US unemployment rose to 7.3% in October from 7.2% in September, according to the US Labor Department’s Bureau of Labor Statistics.
However, 204,000 new non-farm jobs were created, more than the 150,000 experts had expected.
The new report also informed that 60,000 more jobs had been added in September than the original report had suggested.
Economists had wondered what effect the 16-day government shutdown might have on unemployment figures.
The Labor Department said the higher unemployment rate was probably partly due to the shutdown – during this time hundreds of thousands of laid off federal workers were counted as unemployed.
What will the Fed do if US unemployment rose?
The US Federal Reserve says it will not start tapering its stimulus program of injecting $85 billion each month into the financial system until it sees more compelling economic growth and a clearer and steeper fall in unemployment.
Yesterday US authorities announced that GDP had grown by 2.8% (annualized) during the third quarter of 2013, of which 0.8% consisted of companies restocking their shelves. They also announced that consumer spending growth remained weak.
The Thomson Reuters/University of Michigan’s Survey of Consumer Sentiment for November dropped to 72, from 73.2 in October. Experts had expected a figure of more than 74 this month. Consumer sentiment is at its lowest point since December 2011.
Now that US unemployment rose, many see the Fed’s stimulus as prevailing well into 2014.
The BBC quoted Chief Economist at Markit, Chris Wiliamson, who said:
“The data will add to the view that the Federal Reserve is gearing towards a tapering of its asset purchases, but policymakers will most likely wait for clearer signs that the economy is capable of growing at a faster rate than seen in recent months, hoping to see a pace of economic growth that will eat into unemployment.”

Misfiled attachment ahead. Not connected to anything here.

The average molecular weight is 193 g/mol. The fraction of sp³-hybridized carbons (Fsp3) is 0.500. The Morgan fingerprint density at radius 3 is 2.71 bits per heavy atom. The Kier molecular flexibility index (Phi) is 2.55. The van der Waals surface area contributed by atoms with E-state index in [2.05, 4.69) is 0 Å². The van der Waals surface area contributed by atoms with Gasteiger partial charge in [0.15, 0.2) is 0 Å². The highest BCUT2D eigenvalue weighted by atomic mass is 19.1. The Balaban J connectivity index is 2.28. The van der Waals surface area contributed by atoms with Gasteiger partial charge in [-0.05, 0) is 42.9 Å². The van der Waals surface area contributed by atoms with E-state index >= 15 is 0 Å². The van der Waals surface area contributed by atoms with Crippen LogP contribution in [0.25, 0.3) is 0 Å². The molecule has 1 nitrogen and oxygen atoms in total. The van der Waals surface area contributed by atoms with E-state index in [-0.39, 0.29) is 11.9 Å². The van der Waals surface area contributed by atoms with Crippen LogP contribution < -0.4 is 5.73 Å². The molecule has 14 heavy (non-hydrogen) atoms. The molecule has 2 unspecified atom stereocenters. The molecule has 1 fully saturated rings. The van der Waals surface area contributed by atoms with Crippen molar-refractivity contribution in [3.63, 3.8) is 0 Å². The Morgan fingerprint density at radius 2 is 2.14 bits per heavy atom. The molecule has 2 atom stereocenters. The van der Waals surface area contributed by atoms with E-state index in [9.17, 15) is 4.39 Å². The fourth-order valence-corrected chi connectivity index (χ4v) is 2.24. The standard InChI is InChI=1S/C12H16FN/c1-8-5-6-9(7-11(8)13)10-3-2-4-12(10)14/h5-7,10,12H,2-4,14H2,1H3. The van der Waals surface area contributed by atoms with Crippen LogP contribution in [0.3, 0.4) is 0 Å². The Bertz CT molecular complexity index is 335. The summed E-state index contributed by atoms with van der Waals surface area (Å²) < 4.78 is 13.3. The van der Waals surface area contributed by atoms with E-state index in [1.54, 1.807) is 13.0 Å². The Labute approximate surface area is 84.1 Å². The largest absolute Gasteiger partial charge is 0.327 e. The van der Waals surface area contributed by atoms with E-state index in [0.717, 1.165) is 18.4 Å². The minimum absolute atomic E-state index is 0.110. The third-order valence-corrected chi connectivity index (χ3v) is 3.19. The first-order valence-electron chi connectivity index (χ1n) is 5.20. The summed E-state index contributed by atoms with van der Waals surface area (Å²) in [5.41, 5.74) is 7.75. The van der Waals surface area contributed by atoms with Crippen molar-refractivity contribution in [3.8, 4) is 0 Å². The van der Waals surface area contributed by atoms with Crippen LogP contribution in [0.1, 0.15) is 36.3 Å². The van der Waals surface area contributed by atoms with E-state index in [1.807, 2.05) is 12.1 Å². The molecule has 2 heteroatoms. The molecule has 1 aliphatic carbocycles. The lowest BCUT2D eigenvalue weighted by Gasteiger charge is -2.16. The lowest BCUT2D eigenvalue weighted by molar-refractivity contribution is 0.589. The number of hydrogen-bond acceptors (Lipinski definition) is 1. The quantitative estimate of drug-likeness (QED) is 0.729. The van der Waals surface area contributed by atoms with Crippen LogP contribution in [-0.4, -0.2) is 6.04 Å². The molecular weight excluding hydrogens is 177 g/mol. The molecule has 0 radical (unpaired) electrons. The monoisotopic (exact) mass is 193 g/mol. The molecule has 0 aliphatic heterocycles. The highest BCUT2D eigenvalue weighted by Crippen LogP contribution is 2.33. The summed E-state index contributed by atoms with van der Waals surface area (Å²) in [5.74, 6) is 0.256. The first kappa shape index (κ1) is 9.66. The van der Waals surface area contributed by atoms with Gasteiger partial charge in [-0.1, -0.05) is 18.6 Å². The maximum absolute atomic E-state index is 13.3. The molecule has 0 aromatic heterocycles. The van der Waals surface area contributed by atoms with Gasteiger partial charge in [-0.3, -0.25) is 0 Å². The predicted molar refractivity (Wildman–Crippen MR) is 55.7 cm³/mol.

At 7.3%, US unemployment is higher than Germany’s 5.2%, just below the UK’s 7.6%, and within the lowest quarter of the European Union. (Source: Eurostat)
Below are some highlighted data from the Labor Department for October 2013:
- Unemployment total: 11.3 million
- Unemployment rate: 7.3%
- Those on temporary layoff: an increase of 448,000 (includes furloughed federal employees)
- Adult males unemployed: 7%
- Adult females unemployed: 6.4%
- Teenagers unemployed: 22.2%
- Whites unemployed: 6.3%
- Blacks unemployed: 13.1%
- Hispanics unemployed: 9.1%
- Asians unemployed: 5.2%
There were 4.1 million people unemployed for at least 27 weeks (long-term unemployed). Long-term unemployment accounted for 36.1% of total unemployment.
US unemployment rose, but 190,000 jobs created each month over the year
Over the last 12 months, job growth averaged 190,000 per month. October saw gains in technical services and professional, health care, manufacturing, retail trade, and leisure/hospitality.
Leisure and hospitality created 44,000 new jobs in October, compared to a 12-month average of 31,000 per month.
The following sectors also saw more jobs created in October:
- Food and drink: +12,000
- Electronics and appliances stores: +10,000
- Sporting goods and hobby stores: +8,000
- General merchandise stores: +8,000
- Building material and garden supply stores: +7,000
A total of 13,000 jobs were lost in clothing and clothing accessories stores.
Technical and professional services added 21,000 jobs in October and 213,000 over the last 12 months. Within this sector 8,000 new jobs were created in management and technical consulting services last month.
A total of 19,000 jobs were created in manufacturing: 6,000 in motor vehicles and parts, 3,000 in wood products, and 3,000 in furniture and related products. However, the Labor Department adds that employment in manufacturing is about the same as it was in February 2013.
Health care create 15,000 new jobs. This sector has seen a 17,000 average job growth per month since January 2013, and 27,000 per month in 2012.
The number of federal civil servants dropped by 12,000 in October and 94,000 over the last 12 months.
The average working week in October stood at:
- 34.4 hours, the same as the month before for private non-farm workers.
- 40.9 hours in manufacturing, the same as in September.
- Factory overtime at 3.4 hours was the same as in September.
Hourly earnings in October for all non-farm private employees was $24.10, an increase of 2 cents compared to September. In production and non-supervisory jobs hourly pay was $20.26 in October, 2 cents up on September.